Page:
Iryna Khalip, Agnes Taile
Stan Honda/IWMF
IWMF Award winners Iryna Khalip (L), Agnes Taile
(2nd R) pose with Amira Hass (R) and Liza Gross (2nd L) at the 2009 IWMF Award ceremony.

Women of Honor: Writers Who Won’t Be Silenced

October 28, 2010
by Shannon Firth
Each year scores of journalists and other writers are threatened, arrested, abused and even murdered for sharing true stories about human rights atrocities through news articles, essays, books and poems. Meet five dissident writers whose lives and struggles will enlighten and inspire.

Agnes Taile

In November 2006, Agnes Taile was a reporter for Sweet FM radio in Douala, Cameroon. She was abducted by three men who dragged her from her home, severely beat her and left her to die. Taile dragged herself out of a ditch on her elbows and returned home. After months of physical therapy, she regained her voice—her vocal cords had been badly damaged—and tried to return to work, but her radio show had been cancelled. Determined to continue her work, she found a new job at Canal 2 International in Yaoundé.

When asked about the incident three years later, her expression softens and she covers her mouth with her hand, blinking hard. “That is very hard,” she says. Her colleagues wanted to write a report about the incident but she wasn’t able to write or speak. “It was impossible,” she says. “So they imagined as best they could. And when they were speaking, they would ask me ‘Just nod [if it’s] “yes” and if it is “no” shake your head.’ I will never forget how it felt. I couldn’t even say what had happened to me.”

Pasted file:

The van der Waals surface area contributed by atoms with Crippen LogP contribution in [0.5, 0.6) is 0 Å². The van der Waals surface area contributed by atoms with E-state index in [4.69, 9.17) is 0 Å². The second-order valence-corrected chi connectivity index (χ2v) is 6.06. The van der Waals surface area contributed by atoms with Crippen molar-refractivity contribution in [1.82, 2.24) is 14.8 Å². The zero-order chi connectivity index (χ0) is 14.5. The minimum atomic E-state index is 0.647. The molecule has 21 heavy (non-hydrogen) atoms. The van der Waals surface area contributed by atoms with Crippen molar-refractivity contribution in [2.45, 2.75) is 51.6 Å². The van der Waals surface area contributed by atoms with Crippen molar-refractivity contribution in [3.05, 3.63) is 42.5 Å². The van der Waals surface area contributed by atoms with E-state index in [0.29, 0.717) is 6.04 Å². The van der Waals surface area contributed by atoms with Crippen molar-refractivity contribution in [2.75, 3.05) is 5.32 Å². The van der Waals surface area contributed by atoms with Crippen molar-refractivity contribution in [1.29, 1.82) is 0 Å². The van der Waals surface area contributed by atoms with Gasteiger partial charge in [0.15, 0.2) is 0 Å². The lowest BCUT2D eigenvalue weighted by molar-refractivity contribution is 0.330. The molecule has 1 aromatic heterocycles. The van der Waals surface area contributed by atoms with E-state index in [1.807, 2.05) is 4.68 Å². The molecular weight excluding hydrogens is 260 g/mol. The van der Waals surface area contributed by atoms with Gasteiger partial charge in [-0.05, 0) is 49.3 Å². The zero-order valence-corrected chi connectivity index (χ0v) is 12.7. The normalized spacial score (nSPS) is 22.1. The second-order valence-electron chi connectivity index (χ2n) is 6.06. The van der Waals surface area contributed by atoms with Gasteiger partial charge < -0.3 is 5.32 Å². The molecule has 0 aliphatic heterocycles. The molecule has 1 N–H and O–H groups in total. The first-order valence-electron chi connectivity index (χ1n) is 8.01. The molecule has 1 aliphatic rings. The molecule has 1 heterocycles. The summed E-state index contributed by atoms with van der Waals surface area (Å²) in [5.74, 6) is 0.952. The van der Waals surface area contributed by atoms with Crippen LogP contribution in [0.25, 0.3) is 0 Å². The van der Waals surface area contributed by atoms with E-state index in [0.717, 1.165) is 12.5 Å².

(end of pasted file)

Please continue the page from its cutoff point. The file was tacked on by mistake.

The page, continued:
In October 2009, Taile accepted the 2009 Courage in Journalism Award from the International Women’s Media Foundation (IWMF) during a ceremony held at the Waldorf Astoria Hotel in New York City.

Iryna Khalip

Iryna Khalip lives in Belarus where she writes for the Minsk bureau of the Novaya Gazeta, the last independent newspaper in Russia. There are no independent newspapers left in Belarus.

A witness to and a victim of government oppression, Khalip has been beaten and interrogated, and has endured multiple arrests. Police have searched her house, confiscated her computer and deleted her hard drive. Others have suffered worse. “We lost many people who were killed, abducted, who emigrated, who lost their jobs, who lost their fight because of fear,” Khalip told findingDulcinea in October 2009.

Khalip, whose husband Andrei Sannikov is also an opposition leader, explains that she can't stop reporting on civil and human rights abuses: “I will betray my friends. I will betray the memory of their husbands. There is only one way to go ahead.”

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